The authors of this article coined the term “pragmatic” and provided persuasive arguments for the differences between a pragmatic approach and an explanatory approach in therapeutic trials, as well as the importance of a pragmatic approach in clinical decision making for patients in daily practice. The concept was well summarized later by Sackett,17) as follows: “Pragmatic trials are primarily designed to determine the effects of an intervention under the usual conditions in which it will be applied, whereas explanatory trials are primarily designed to determine the effects of an intervention under ideal circumstances.” A Consolidated Standards of Reporting Trials (CONSORT) document “Improving the reporting of pragmatic trials: an extension of the CONSORT statement.” was published in 2008. This document provided simple comparisons of the characteristics of pragmatic trials and explanatory trials and added eight specific requirements to the reporting of pragmatic trials, based on original CONSORT checklist.18) Later, the concept of pragmatic study was further developed since differences between pragmatic trials and explanatory trials are multidimensional rather than dichotomy. In 2009, Thorpe et al.19) developed a tool called PRECIS (Pragmatic–Explanatory Continuum Indicator Summary) to describe multidimensional features of pragmatic trial or explanatory trial. PRECIS was updated to PRECIS II in 2015.20) The PRECIS II provided a more practical tool for the design of pragmatic trial and pragmatic clinical studies. According to PRECIS II criteria, trials can be classified into five grades from very explanatory to very pragmatic, using different strategies in nine domains of trial design, including eligibility, recruitment, setting, organizations, flexibility in delivery, flexibility in adherence, follow up, primary outcomes, and primary analysis. Table 1 provides the features of pragmatic trials in the nine domains.20) Obviously, the conceptual framework of pragmatic trials in PRECIS II covers a wider range of clinical trials designs with a combination of pragmatic and explanatory features, even covering the trials based on observational cohort studies.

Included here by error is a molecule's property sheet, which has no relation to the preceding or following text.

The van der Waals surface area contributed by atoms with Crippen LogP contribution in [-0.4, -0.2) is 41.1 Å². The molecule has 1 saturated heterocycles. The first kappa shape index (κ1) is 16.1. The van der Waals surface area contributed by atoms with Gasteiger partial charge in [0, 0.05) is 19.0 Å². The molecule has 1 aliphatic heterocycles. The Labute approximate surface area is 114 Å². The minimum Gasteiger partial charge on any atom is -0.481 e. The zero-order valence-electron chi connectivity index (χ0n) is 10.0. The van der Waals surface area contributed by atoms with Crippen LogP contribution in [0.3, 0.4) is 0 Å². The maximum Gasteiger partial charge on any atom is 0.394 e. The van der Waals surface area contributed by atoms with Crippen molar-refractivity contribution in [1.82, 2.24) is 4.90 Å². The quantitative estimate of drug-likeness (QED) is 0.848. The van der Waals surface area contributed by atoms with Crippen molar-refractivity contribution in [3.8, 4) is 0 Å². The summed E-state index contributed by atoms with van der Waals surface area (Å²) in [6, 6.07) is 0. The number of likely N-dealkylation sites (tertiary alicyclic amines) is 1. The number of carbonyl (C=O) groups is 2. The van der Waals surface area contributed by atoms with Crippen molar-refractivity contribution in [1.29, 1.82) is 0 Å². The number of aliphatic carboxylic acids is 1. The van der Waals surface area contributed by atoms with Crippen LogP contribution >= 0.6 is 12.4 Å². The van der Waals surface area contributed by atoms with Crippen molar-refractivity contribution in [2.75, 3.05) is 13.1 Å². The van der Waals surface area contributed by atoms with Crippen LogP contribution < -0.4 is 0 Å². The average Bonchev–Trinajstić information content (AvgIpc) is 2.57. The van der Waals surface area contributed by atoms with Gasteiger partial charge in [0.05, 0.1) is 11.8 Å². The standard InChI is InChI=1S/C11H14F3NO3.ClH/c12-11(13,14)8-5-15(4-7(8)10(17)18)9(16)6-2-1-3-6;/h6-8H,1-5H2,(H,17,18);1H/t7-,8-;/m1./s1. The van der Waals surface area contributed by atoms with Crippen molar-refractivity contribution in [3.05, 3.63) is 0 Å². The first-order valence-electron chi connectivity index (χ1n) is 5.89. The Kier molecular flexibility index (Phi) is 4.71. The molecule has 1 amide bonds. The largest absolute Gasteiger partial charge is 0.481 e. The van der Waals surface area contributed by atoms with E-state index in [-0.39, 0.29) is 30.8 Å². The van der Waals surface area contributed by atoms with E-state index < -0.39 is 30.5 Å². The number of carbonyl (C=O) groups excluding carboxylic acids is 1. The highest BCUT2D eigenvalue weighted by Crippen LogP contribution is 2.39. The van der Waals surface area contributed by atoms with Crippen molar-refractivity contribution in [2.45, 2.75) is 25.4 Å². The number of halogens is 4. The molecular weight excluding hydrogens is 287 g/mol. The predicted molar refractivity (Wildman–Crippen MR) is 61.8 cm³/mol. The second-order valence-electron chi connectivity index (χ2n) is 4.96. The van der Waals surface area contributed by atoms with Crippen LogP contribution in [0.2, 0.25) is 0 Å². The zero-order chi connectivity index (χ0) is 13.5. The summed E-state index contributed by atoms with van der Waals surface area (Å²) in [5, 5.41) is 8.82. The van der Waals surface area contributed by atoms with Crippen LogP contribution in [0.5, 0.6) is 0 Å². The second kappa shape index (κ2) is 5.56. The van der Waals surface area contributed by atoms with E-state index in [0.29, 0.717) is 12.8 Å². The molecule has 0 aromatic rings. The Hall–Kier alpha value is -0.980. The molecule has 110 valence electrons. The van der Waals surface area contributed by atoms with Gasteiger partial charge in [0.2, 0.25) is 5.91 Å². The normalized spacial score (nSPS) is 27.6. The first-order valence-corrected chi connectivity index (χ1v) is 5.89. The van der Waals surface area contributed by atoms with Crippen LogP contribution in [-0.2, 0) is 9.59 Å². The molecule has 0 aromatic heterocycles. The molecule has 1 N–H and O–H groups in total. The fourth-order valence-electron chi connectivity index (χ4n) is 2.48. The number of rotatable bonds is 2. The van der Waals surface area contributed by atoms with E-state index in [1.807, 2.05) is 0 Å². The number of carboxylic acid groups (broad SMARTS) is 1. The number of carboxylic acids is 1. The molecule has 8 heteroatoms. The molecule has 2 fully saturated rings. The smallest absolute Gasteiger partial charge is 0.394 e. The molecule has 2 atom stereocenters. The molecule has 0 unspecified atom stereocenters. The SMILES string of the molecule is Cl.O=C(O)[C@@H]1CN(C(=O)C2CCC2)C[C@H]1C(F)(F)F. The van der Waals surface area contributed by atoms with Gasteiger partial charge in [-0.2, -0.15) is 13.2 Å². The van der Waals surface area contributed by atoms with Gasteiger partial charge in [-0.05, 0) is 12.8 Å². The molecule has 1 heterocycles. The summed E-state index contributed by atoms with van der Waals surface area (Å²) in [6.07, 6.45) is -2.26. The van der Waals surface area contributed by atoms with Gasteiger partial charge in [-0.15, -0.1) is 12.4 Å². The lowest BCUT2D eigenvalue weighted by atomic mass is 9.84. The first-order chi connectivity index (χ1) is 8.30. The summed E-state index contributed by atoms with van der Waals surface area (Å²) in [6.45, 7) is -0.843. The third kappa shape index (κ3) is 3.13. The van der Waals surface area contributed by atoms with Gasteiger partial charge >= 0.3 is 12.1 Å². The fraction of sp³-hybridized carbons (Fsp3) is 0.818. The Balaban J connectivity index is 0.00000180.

Table 1

The features of pragmatic clinical study and factors reduced the extent of pragmatic approach in 9 domains of study design*

Domains Questions Very pragmatic approach Factors reduced the extent of pragmatic approach
Eligibility To what extent are the participants in this trial similar to those who would receive this intervention if it were part of usual care? Include anyone with the condition of interest who is likely to be a candidate for the intervention if it was being provided in usual care for this condition. Eligibility of the patients with the condition of interest is reduced by the extent of inclusion and exclusion criteria.
Recruitment How much extra effort is made to recruit participants over and above what would be used in the usual care setting to engage with patients? Recruiting participants through usual appointments or searching EMR or comprehensive registers at a diverse range of clinics or hospitals without overt recruitment effort. To speed up the recruitment by media advertising or incentives.
Setting How different are the settings of the trial from the usual care setting? The setting would be to do the trial in an identical setting to which you intend the results to be applied. Selecting participating centers.
Organizations How different are the resources, provider expertise, and the organization of care delivery in the intervention arm of the trial from those available in usual care? Slot the intervention into the usual organization of care for the condition of interest, making use of no more than the existing healthcare staff and resources in that setting. Additional requirements on numbers of healthcare providers, training, experience, and specialty certification.
Flexibility in delivery How different is the flexibility in how the intervention is delivered and the flexibility anticipated in usual care? To leave the details of how to implement the intervention up to providers like that in usual care. Specified, protocol driven intervention and monitoring the compliance.
Flexibility in adherence How different is the flexibility in how participants are monitored and encouraged to adhere to the intervention from flexibility anticipated in usual care? To allow for full flexibility in how the end user recipients engage with the intervention. To increase adherence of patients by using strategies of re-screening evaluate, withdraw, and monitor.